Friday, April 10, 2015

All it took was one match ...

Image courtesy of Stuart Miles
Be it getting up at 4:00 AM to study for the Class VIII Board Exams in the year 1992, or taking a late night break to freshen up for the more important Class XII Board Exams in the year 1996, sneaking a peak at an over or two of the live cricket match being watched by my Daddy Dear in the next room was always a "thrilling" experience. Of course, this was done while requesting him to reduce the decibel levels on the television, even though he was cursing the Board Exam schedule while keeping the television muted. After all, understanding how South Africa's target got changed from 22 runs from 13 balls to 21 runs from 1 ball in a matter of few rain drops was as important as understanding the impact of acid rain on the soil quality in agriculture-based economies, or for that matter the impact the unfortunate rioting "spectacle" at Eden Gardens had on Indian cricket fan's psyche was as historically important as the impact of the Third Battle of Panipat on the subsequent revival of Maratha domination in North India.

Image courtesy of digitalart
Many of us belong to a generation that grew up believing that there exists only one kind of a ball to play and that it weighs between 5 1/2 and 5 3/4 ounces. It was only later, thanks to Google or Wikipedia, we came to realize that many more people play with balls weighing between 14 to 16 ounces and call the game football, and that a large number of countries play with yellow balls weighing around 2 ounces and call the game lawn tennis. By the time CAT, GMAT, TOEFL started becoming important abbreviations in our lives, the game of cricket also started becoming abbreviated to the currently popular version. However, over the years, for many people of the same generation, interest in the game also started going down, primarily because of "too much" of it. For me, when it came to Junior, it reached an extent where I refused to watch a cricket match with him. I would have purchased all kinds of sports accessories in the last 2-3 years, but I refused to introduce him to this game. Bottom-line, I wanted Junior to realize that there are many more varieties of balls in the world of sport.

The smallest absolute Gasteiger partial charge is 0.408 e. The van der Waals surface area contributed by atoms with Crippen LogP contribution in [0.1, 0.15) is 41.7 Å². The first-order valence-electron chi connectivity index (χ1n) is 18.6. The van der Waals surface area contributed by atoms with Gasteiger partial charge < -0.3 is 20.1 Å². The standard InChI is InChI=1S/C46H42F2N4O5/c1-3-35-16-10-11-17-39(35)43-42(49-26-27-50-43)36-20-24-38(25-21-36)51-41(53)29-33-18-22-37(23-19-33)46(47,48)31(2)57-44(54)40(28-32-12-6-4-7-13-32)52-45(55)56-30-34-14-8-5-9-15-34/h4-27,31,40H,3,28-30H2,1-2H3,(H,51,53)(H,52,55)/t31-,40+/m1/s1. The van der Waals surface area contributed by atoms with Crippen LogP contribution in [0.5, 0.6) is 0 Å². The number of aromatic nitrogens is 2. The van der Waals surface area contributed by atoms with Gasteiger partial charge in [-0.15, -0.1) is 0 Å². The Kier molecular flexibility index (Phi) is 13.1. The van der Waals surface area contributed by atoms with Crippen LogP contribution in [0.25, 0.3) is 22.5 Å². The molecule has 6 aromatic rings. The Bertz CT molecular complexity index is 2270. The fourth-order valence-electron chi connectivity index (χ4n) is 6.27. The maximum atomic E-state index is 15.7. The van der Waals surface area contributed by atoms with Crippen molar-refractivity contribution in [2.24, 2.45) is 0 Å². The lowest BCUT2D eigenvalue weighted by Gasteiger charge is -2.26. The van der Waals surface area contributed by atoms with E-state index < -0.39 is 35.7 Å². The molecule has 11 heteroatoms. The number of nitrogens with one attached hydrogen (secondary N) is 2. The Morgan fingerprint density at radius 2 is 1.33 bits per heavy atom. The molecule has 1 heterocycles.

And dare I say, I was successful for as many as 5 years. He had started understanding the meanings of diving, penalty kick and perhaps even a red card. He knew Daddy likes Messi, but Ronaldo is better because Mumma likes him. He could tell me the scoreline, and could make out which team is winning the game. I think he also figured out that waka waka was a perfect song to make Daddy dance. One of the proudest moments of Daddy's life was the day when Junior threw a tantrum for that florescent green colored football.

Till the time, Star Sports came up with this gem of a campaign for India's first match of 2015 World Cup. My dearie was hooked. The tension, the energy, the wait, the spirit of nationalism ... basically the impact was sufficient for my efforts of 5 years go down the drain. After all, Junior had always seen Mumma so excited only while watching those big cars on the television. Looking at Mumma, he could sense that this was serious business, much more exciting than the El Clásico. Of course, for him the gentle behavior of the crowd watching Saina overpower her Chinese rivals was "boring" to watch, and Federer vs. Nadal in the whites at Wimbledon was too colorless.

Ultimately, my resistance bore no fruit (I even tried emotional blackmail) and the stone wall crumpled. That day, Junior pulled me to his room, all excited, and showed me a sentence written big and bold on his white board - "I love cricket. I don't love football." I couldn't decipher the meaning of the mischievous smile in his eyes. All it took was one match ...